recto OI IOUDAIoi HMEin ouk exestin apokteinai OUDENA INA O Logos tou iu plhrwqh on ei- PEN SHMAINWn poiw qanatw hmellen apo- QNHSKEIN IShlqen ouk palin eis to praitw- RION O Pilatos kai efwnhsen ton in KAI EIPen autw su ei o basileus twn iou- daIWn...

verso (...leus) eimi egw eis touTO GegNNhmAI kai elhluqa eis ton koSMON INA MARTU- rhsw th alhqeia pas o wn THS ALHQEi- as akouei mou ths fwnhs LEGEI AUTW o pilatos ti estin alhqeia kaI TOUTo eipwn palin exhlqen pros TOUS Iou- daious kai legei autois ego oudeMIan

Observe the mis-spellings of HMEin (line 1r), IShlqen (line 4r).

Perhaps more interesting are the uses of the name of Jesus in lines 2r and 5r. Was the name abbreviated? This is an important and difficult question. Looking at the verso, we find the following line lengths: 28, 30 (38 if eis touto is included), 29, 28, 29, 28, 31. In the recto, if "Jesus" is abbreviated, we have 35, 31, 31, 33, 28, 30; if it is expanded, 35, 34, 31, 33 (28 if we omit palin), 31, 30. This is problematic, as the average line lengths on recto and verso are distinctly different -- 29 for the verso, 31.33 or 32.33 for the recto. If we consider only the recto, using the long forms produces less deviation for the line lengths (standard deviation of 1.97; it is 2.42 if we use the short lengths). However, if we take all thirteen lines we can measure, using the abbreviations produces the lesser deviation (2.14, with a mean line length of 30.1; without abbreviations the mean is 30.5 and the deviation 2.30). On the whole, then, it is perhaps slightly more likely that the manuscript used the nomina sacra than not, but it is absolutely impossible to be dogmatic.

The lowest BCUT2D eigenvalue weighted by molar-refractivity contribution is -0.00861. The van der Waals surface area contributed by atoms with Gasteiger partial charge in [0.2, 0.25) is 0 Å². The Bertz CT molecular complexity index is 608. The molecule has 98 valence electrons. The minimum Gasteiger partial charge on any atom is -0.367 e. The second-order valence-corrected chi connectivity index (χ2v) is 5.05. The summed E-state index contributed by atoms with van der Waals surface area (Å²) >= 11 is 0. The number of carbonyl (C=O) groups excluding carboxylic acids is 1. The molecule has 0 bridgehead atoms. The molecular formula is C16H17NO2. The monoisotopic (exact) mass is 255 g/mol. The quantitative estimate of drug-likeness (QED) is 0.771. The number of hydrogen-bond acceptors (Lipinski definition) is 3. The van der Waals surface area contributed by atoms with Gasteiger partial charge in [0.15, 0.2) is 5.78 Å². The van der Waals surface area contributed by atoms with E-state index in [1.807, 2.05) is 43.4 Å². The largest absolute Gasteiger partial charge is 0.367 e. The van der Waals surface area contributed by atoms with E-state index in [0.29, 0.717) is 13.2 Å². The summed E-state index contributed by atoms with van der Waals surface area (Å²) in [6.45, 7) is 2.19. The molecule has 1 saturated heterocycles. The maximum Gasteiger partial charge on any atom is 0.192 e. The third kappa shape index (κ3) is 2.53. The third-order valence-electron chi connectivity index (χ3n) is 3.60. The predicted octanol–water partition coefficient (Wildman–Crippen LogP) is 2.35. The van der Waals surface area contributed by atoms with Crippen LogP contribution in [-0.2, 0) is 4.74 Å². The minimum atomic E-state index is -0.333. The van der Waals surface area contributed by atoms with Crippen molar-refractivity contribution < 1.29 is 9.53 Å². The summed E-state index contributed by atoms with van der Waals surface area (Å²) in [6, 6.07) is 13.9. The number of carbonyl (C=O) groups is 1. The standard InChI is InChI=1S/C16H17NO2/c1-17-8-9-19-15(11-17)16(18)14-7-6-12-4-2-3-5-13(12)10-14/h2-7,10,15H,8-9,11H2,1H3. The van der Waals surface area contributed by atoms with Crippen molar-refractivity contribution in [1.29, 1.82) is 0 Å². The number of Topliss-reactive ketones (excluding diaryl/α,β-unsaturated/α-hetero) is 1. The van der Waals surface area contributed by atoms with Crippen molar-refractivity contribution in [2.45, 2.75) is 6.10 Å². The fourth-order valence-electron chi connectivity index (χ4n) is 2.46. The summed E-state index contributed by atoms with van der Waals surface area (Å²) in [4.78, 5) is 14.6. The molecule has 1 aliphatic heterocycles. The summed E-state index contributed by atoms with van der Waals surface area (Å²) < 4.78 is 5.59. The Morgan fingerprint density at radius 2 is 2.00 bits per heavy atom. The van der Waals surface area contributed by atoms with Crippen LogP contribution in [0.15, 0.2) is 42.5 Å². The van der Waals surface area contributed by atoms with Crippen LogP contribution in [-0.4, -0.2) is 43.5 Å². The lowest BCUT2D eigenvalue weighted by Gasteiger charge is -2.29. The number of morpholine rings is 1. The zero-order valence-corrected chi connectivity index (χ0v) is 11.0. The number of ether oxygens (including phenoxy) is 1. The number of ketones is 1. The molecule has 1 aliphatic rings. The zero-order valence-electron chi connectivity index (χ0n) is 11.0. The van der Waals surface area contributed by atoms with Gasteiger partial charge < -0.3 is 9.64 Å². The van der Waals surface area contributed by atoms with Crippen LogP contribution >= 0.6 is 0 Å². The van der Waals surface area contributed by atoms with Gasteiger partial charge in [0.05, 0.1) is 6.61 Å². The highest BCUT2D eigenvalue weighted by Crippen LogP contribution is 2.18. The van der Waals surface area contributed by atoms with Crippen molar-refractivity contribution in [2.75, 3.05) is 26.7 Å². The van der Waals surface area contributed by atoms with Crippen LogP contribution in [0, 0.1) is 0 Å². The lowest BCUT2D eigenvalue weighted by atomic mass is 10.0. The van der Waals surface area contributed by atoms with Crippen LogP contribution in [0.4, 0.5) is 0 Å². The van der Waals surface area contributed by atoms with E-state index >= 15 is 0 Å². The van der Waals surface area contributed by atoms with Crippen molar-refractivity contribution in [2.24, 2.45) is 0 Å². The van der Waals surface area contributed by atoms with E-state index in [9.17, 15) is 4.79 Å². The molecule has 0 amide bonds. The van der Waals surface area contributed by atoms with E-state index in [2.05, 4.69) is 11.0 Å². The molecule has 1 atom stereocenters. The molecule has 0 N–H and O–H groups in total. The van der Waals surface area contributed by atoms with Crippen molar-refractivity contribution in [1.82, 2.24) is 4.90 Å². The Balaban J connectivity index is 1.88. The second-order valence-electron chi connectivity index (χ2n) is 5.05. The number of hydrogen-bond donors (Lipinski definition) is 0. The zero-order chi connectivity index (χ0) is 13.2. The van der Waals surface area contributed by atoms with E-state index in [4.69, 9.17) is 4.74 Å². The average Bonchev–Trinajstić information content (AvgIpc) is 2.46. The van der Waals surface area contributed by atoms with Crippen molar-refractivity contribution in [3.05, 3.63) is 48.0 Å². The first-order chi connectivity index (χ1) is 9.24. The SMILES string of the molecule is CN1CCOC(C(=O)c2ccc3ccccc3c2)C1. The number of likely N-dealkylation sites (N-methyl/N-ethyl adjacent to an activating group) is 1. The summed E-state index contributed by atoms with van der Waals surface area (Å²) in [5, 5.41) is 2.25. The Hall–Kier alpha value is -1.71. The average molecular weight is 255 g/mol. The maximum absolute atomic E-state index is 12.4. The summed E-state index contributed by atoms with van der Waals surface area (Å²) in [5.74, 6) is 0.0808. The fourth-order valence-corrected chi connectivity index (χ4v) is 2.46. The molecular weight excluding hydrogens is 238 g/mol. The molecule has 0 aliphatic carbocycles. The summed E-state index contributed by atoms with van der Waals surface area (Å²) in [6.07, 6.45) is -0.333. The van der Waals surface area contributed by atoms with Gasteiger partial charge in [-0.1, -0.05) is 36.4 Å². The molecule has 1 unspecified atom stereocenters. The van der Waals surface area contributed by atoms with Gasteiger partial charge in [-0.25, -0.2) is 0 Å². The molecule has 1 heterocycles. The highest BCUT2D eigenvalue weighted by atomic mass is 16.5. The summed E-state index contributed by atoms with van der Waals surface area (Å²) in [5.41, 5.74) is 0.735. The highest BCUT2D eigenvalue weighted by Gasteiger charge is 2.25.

As far as interesting variants go, P52 tells us little. The following is a list of variants to which it attests (note that these are all either idiosyncratic readings or of trivial importance, often both):